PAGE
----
On August 27, 1776, the British Army defeated Patriot troops at the Battle of Long Island, New York. Though the Americans were soundly defeated, they could safely evacuate their troops and avoid what would have been the probable destruction of a large part of the Continental Army.
After the British were pushed out of Boston in March 1776, they next set their sights on capturing New York City and the vital Hudson River. During that summer, 32,000 British and Hessian troops under the command of Gen. William Howe arrived on Staten Island, preparing for their attack on Long Island. General George Washington, unsure where exactly the British planned to attack, split his approximately 20,000 troops between Manhattan Island and Long Island, even though he already had fewer troops than Howe.
15,000 British troops landed on the southwest shore of Long Island on August 22, with a few thousand additional Hessian troops arriving later. A portion of the roughly seven thousand American troops on the island was strung out along six miles of a ridge, with Americans protecting most of the passes through that ridge. However, one of the passes (Jamaica Pass on the American left) was left virtually undefended. The British decided on a diversionary tactic in which part of their Army would harass the American front. In contrast, most British troops would make their way through Jamaica Pass to attack the American left flank.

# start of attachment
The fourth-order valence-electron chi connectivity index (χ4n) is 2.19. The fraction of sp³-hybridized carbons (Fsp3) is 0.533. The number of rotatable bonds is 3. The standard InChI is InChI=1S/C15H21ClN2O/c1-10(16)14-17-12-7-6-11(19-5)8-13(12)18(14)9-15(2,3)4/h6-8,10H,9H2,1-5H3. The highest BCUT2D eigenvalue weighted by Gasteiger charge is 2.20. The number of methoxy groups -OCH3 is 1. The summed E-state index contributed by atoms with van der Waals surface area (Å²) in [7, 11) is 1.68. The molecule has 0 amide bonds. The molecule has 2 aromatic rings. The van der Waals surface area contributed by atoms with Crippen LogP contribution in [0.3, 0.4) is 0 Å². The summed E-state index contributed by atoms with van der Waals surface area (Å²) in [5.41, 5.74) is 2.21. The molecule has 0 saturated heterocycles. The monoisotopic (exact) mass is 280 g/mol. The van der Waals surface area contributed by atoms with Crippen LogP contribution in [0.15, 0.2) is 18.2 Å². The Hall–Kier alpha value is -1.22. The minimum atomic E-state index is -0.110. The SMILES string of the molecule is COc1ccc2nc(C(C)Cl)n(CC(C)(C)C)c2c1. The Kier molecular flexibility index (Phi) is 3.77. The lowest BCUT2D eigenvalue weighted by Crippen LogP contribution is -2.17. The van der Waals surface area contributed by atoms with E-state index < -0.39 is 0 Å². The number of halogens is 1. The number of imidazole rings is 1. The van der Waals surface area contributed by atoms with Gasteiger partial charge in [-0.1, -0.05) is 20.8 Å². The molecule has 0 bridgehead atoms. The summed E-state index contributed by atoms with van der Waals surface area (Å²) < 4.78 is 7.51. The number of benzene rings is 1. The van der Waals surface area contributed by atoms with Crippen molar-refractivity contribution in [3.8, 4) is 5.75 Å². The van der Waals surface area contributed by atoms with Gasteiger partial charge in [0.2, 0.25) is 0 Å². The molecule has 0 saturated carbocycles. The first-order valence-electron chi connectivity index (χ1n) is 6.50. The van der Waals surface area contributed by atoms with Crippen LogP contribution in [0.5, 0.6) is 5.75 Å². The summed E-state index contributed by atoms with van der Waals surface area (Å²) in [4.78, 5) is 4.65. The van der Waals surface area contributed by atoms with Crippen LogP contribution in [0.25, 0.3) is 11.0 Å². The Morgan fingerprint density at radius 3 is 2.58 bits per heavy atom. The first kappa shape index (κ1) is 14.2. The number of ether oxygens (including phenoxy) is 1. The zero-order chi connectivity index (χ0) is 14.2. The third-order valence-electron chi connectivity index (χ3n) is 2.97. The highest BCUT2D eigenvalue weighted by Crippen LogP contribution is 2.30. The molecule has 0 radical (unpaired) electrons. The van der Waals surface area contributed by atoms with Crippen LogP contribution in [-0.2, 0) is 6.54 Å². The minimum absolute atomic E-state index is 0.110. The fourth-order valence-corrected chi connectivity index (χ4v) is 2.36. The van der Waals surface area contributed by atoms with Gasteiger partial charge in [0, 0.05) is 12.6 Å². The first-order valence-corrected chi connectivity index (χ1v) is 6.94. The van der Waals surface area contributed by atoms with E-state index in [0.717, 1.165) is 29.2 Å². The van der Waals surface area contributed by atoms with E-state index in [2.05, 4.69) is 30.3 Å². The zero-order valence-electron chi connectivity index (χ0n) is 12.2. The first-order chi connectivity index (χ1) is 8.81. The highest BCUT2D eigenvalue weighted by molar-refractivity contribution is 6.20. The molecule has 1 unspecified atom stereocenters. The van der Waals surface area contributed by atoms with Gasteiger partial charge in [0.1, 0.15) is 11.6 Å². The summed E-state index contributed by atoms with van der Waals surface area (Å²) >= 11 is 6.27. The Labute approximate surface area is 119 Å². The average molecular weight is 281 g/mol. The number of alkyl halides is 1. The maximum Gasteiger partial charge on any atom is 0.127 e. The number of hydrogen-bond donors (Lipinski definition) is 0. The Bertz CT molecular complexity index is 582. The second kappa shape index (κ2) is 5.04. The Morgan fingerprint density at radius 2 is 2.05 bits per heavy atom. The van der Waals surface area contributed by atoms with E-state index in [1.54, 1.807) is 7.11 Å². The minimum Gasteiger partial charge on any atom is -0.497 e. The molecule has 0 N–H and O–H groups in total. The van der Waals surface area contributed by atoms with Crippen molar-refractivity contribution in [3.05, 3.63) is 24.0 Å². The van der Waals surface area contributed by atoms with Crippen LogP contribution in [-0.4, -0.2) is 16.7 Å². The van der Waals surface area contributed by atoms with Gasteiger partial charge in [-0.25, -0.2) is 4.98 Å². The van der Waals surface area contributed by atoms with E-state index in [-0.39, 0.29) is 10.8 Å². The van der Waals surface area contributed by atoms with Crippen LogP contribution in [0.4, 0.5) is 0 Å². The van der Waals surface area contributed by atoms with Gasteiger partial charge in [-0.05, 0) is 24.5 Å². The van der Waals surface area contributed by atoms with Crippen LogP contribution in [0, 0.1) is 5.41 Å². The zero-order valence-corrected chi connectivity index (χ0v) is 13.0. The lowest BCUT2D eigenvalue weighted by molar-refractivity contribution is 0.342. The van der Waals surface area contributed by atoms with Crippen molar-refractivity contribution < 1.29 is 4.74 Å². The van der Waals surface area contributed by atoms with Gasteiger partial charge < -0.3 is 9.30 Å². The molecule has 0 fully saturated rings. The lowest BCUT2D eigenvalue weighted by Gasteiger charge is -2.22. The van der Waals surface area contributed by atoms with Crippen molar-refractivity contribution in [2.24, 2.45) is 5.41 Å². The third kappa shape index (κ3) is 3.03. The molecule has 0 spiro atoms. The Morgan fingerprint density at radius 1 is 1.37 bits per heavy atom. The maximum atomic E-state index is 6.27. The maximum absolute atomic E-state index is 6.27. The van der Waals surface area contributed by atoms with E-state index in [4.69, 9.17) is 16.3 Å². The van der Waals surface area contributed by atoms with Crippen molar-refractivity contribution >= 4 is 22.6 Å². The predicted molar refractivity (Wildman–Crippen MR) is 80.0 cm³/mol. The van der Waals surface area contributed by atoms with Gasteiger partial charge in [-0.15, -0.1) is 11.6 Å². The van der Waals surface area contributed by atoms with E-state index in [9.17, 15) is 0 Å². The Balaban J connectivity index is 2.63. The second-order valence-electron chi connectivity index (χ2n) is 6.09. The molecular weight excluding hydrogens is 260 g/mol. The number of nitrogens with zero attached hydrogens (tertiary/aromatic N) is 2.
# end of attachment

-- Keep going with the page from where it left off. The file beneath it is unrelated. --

So, on the night of the 26th, British troops made their way through Jamaica Pass, and on the morning of the 27th, the British plan was successfully carried out. When attacked from both front and flank, the American defenses crumbled. A daring, if ill-fated, counterattack by Maryland troops helped give the surviving Patriots time to retreat to their fortifications at Brooklyn Heights.
However, rather than launching a direct assault against the Americans’ position at Brooklyn Heights, General Howe – believing the Americans were trapped between the British and the East River – decided instead to lay siege on their position. This reprieve gave Washington the chance to evacuate his troops, which he did in secret on the night of the 29th under cover of rain and fog. Using small boats, the Americans could withdraw all their troops across the East River to Manhattan without the British noticing.
The British would later pursue the Americans and eventually capture New York. Still, the Continental Army’s escape from Long Island would go down as an impressive feat that saved the Patriot Army from disaster.